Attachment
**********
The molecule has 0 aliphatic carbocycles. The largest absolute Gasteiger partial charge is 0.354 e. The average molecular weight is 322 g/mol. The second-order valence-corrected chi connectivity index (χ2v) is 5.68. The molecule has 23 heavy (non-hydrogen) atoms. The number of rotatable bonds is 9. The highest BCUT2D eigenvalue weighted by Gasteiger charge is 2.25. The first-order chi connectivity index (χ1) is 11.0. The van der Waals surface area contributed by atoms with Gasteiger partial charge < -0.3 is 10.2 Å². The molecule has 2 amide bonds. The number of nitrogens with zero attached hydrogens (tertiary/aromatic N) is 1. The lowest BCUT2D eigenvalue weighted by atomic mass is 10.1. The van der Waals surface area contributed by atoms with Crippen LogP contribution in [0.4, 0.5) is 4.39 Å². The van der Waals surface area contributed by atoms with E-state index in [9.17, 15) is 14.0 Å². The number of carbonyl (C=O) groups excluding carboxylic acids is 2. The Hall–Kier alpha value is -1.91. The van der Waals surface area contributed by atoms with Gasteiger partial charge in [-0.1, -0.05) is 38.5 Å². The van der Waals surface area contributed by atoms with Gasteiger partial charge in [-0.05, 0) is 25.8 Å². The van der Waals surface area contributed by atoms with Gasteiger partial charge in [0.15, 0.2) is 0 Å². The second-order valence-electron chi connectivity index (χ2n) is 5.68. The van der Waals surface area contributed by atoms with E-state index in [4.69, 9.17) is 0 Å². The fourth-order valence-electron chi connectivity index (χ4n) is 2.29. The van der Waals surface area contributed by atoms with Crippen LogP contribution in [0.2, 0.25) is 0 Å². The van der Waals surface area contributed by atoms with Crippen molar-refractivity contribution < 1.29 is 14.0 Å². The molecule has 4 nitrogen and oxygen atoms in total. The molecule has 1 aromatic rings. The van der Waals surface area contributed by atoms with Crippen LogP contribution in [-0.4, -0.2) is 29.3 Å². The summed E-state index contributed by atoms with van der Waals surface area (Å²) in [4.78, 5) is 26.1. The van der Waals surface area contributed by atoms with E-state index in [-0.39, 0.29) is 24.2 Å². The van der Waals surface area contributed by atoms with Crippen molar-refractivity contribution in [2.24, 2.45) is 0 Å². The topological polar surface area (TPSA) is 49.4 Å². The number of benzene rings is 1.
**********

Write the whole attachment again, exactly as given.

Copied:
The molecule has 0 aliphatic carbocycles. The largest absolute Gasteiger partial charge is 0.354 e. The average molecular weight is 322 g/mol. The second-order valence-corrected chi connectivity index (χ2v) is 5.68. The molecule has 23 heavy (non-hydrogen) atoms. The number of rotatable bonds is 9. The highest BCUT2D eigenvalue weighted by Gasteiger charge is 2.25. The first-order chi connectivity index (χ1) is 11.0. The van der Waals surface area contributed by atoms with Gasteiger partial charge < -0.3 is 10.2 Å². The molecule has 2 amide bonds. The number of nitrogens with zero attached hydrogens (tertiary/aromatic N) is 1. The lowest BCUT2D eigenvalue weighted by atomic mass is 10.1. The van der Waals surface area contributed by atoms with Crippen LogP contribution in [0.4, 0.5) is 4.39 Å². The van der Waals surface area contributed by atoms with E-state index in [9.17, 15) is 14.0 Å². The number of carbonyl (C=O) groups excluding carboxylic acids is 2. The Hall–Kier alpha value is -1.91. The van der Waals surface area contributed by atoms with Gasteiger partial charge in [-0.1, -0.05) is 38.5 Å². The van der Waals surface area contributed by atoms with Gasteiger partial charge in [-0.05, 0) is 25.8 Å². The van der Waals surface area contributed by atoms with Gasteiger partial charge in [0.15, 0.2) is 0 Å². The second-order valence-electron chi connectivity index (χ2n) is 5.68. The van der Waals surface area contributed by atoms with E-state index in [4.69, 9.17) is 0 Å². The fourth-order valence-electron chi connectivity index (χ4n) is 2.29. The van der Waals surface area contributed by atoms with Crippen LogP contribution in [0.2, 0.25) is 0 Å². The van der Waals surface area contributed by atoms with Crippen molar-refractivity contribution < 1.29 is 14.0 Å². The molecule has 4 nitrogen and oxygen atoms in total. The molecule has 1 aromatic rings. The van der Waals surface area contributed by atoms with Crippen LogP contribution in [-0.4, -0.2) is 29.3 Å². The summed E-state index contributed by atoms with van der Waals surface area (Å²) in [4.78, 5) is 26.1. The van der Waals surface area contributed by atoms with E-state index in [-0.39, 0.29) is 24.2 Å². The van der Waals surface area contributed by atoms with Crippen molar-refractivity contribution in [2.24, 2.45) is 0 Å². The topological polar surface area (TPSA) is 49.4 Å². The number of benzene rings is 1.